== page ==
The owners of Evraz have announced that they want to sell their North American properties, including the Rocky Mountain steel mill in Pueblo. Part of the deal is what may yet be the largest solar project east of the Rockies, the 348-megawatt Bighorn project.
The company also has scrap metal recycling facilities, including one along the banks of the South Platte River north of downtown Denver in the Globeville area.
The future of the Pueblo steel mill has been the subject of speculation since February, when Russia invaded Ukraine. The Russians own the majority of the steel, coal mining and vanadium businesses listed in London. The majority of the company’s business takes place in Russia, but it does business in the United States and three other countries.
Roman Abramovich, who has been affiliated with Vladimir Putin, is the largest shareholder, with 28.6% of the shares in the $13 billion company. North American operations are responsible for $2.36 billion in revenue.
Of that total, North American rail component revenues were $392 million in 2021, according to rail industry consultant Bob Cantwell, quoted in The age of the railroad. Most of this revenue comes from the supply of rails, with a small percentage of wheels. Evraz enjoys a 48% steel rail market share in North America from its Pueblo plant.
To maintain and even expand its market share, the company has set out to build a $500 million factory that will produce half-mile-long tracks, as demanded by the American railroad giants. Sources told the Chief Pueblo that the long rail plant is 35% complete and is expected to start production by the end of 2023.
The new plant will be powered primarily by the solar collectors scattered across the steel mill property, even adjoining the Comanche coal-fired power station. That deal was announced in September 2019, although details with Xcel Energy and other corporate partners have taken some time to work out.
In Pueblo, city leaders expressed confidence in talks with the clan leader that the sale will not impede the progress of the city.
“The steel mill here in Pueblo has been owned by multiple owners throughout its existence, but whoever owns it in the future will have a tremendous asset as the first steel mill in North America,” said Pueblo Mayor, Nick Gradisar, in a statement.
Jeff Shaw, president of Pueblo Economic Development Corp., said he wasn’t surprised at the potential sale given the geopolitical tensions, but said he was confident Pueblo wouldn’t be hurt.
Evraz himself was rocked hard by his ties to Russian aggression. Along with the European Union, the British government sanctioned Abramovich. The latter provided this assertion: “Evraz is or has been involved in the provision of financial services, or the provision of funds, economic resources, goods or technologies which could contribute to destabilizing Ukraine or to undermining or threaten the territorial integrity, sovereignty or independence of Ukraine – potentially including supplying steel to the Russian military that may have been used in tank production.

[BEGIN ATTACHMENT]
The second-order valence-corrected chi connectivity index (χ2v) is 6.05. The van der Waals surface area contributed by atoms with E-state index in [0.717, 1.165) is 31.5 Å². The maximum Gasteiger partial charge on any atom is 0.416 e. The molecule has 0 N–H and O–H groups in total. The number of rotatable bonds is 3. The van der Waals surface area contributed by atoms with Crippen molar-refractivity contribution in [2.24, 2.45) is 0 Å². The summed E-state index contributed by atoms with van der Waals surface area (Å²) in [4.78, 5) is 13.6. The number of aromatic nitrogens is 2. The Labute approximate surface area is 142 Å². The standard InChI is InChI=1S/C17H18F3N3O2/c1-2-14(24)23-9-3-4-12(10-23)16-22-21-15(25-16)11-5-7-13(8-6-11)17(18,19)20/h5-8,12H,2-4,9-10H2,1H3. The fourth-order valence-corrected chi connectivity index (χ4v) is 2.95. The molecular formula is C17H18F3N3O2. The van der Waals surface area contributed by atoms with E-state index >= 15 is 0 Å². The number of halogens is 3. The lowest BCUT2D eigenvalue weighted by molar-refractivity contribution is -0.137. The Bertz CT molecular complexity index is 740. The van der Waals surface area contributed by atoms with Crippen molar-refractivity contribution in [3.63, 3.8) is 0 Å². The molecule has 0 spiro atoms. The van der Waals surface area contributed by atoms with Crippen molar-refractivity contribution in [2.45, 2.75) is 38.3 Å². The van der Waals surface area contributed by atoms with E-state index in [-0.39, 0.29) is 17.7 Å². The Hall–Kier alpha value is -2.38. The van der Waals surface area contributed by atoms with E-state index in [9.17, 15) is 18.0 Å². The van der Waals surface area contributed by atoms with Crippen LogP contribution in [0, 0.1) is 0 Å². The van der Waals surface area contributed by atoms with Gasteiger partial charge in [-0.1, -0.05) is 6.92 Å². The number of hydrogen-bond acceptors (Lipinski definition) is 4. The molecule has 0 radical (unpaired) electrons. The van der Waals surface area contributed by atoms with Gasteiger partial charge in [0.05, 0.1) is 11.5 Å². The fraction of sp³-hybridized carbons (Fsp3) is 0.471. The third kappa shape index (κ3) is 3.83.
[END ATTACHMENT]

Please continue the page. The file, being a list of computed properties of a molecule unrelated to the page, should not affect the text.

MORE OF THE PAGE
In an essay published in April in Looking for Alpha under the title “The Curious Case of Roman Abramovich and Evraz,” Petar Mirkovic has a global vision of the company. He described it as a “sustainable, well-structured, low-leverage, fresh-cash-flow dividend machine” that was also a highly speculative investment.
The boring slot, however, was turned upside down by the invasion of Ukraine and the global response. Beautiful dividends were dampened and share prices fell dramatically.
Abramovich – who also has ties to Aspen, including owning a mansion there – was spared the US government because President Joe Biden was persuaded by Ukrainian President Voldymyr Zelensky that Abramovich might be in able to help broker a peace. Of course, he didn’t.
Seen from London, Bloomberg in August reported that his empire was crumbling there in response to the bite of sanctions. from Bloomsberg The Wealth Index found Abramovich’s net worth had fallen to $10.7 billion, down 40.5% this year.
As for Evraz, the company’s shares had fallen 87% this year before being frozen shortly after Abramovich was put on the government list. He moved two of his yachts to Turkish waters after the invasion to avoid possible seizing of assets in Europe. One of his yachts is 533 feet long, a world record when delivered in 2010.
Denver-based Pivot Energy has agreed to provide 1.45 megawatts of community solar power to Continuum Partners for a hotel, offices, retail and underground parking south at 16th and Wewatta in downtown Denver.
System costs and the lack of viable rooftop space are often among the biggest barriers to adoption of solar energy. The Pivot Energy Community Solar Subscription presents an opportunity for Continuum to offer its commercial tenants the benefits of low-cost renewable energy without having to install a single solar panel on the property.
Continuum integrated 1.7 megawatts of solar power into Belmar, the Lakewood mixed-use property it developed, the largest commercial array in the United States at the time.
“As we celebrate our 25th anniversary, we have been reinvigorated in our goal to integrate renewable energy and other green initiatives into our projects,” said Mark Falcone, CEO of Continuum.
Allen Best publishes e-journal large pivots, that chronicles the energy transition in Colorado and beyond.